To think Skottie Young of baby comic book cover fame was so damn dirty. He’s writing and drawing the new fairy tale-inspired series that’s filled with gore, humor, and a very pissed off girl who’s been trapped in Fairyland for 30 some odd years. She’s still in her eight year old body though, and filthy as a sailor. Sounds hilarious, but is it good?
I Hate Fairyland #2 (Image Comics)
Essentially this story started out innocently enough, as a girl was transported to Fairyland and set on a quest to find a magic key. Unfortunately she stinks at locating the darn thing and has been trapped there ever since. She’s wickedly fed up and is going on a killing spree of sorts. This has pissed off one of the queens who has set Gertrude in her sights as someone that needs to be rubbed out. Too bad it’s nearly impossible to kill the girl.
Why does this comic book matter?
Skottie Young has an artistic style that’s reminiscent of kids’ books, but with a flair for the dramatic. On top of that he draws brains and gore like no other. This series wraps that into a funny affair as it’s way over the top and subverts the usual fairy tale motifs. If you like fairy tales you’re going to at least want to take a peek at this and see what he’s doing.
She just smashed something icky.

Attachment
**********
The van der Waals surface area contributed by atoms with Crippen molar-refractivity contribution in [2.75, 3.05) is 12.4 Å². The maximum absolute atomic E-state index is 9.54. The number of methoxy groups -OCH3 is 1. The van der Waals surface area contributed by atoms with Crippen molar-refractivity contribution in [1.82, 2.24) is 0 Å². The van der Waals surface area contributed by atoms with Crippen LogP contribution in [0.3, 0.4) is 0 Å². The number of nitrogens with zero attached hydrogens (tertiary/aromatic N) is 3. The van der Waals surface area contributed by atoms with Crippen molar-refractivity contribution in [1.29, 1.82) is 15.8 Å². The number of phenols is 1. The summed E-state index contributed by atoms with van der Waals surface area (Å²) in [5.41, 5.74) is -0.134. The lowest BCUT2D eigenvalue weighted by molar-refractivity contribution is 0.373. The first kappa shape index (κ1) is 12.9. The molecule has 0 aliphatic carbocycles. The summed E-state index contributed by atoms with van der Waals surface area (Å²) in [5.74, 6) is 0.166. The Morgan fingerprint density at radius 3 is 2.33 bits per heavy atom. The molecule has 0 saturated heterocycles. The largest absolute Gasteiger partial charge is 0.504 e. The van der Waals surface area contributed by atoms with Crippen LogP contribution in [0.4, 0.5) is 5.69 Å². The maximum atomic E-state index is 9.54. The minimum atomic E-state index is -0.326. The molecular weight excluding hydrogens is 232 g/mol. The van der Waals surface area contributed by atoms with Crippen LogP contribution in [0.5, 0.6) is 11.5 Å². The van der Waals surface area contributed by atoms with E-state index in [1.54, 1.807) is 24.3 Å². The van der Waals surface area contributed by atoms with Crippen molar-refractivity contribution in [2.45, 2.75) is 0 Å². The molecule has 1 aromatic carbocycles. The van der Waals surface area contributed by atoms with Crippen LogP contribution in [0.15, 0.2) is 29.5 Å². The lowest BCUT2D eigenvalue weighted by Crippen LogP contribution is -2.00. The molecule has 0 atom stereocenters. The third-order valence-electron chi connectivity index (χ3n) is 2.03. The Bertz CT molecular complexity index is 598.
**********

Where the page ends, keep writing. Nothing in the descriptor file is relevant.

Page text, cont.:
Fine, you have my attention. What’s good about it?
Well, the art obviously. You haven’t seen mashed up eyeballs and mouse entrails until you’ve seen this issue. Young can take a quarter of the page and instantly bring you into the scene. Take for instance a moment as we cut to a wicked witch who lives near The Bog of Madness. In a wide panel taking up a quarter of the page we not only see a haunted house, but a bridge, a monster tree and a red eyed troll under the bridge. There’s a lot of detail going into so many of these panels it’s as if we’re getting more comic for the buck. Plus the color by Jean-Francois Bealieu is jaw-droppingly good, with everything popping nicely. Bealieu gives the read a sickly sweet feel that helps the humor work as it’s way over the top and gory, yet the colors are straight out of Saturday morning cartoons.
The story is also fun as it plays around with fairy tale motifs. Take for instance the cursed fruit trope we all know very well, but in this case it’s actually rotten brains. Or how about the late night bar scene filled with princes and rough-and-tumble characters, yet the eight year old Gertrude is the rudest of them all. It works well as it plays against our expectations.
It can’t be perfect can it?
While the plot progresses just enough to call this a worthwhile affair it does spend quite a bit of time, about seven pages or so, in the bar room scene. Spending time in one scene is fine, but this scene really serves to tell a couple of jokes and not progress the story at all. While Gertrude’s wish is grotesquely comical it does feel like it runs on too long in the grand scheme of things.
How does she know he’s peeing?
Is It Good?
So grotesquely comical you’ll feel sick from its juxtaposing the sweetness with the filthy protagonist.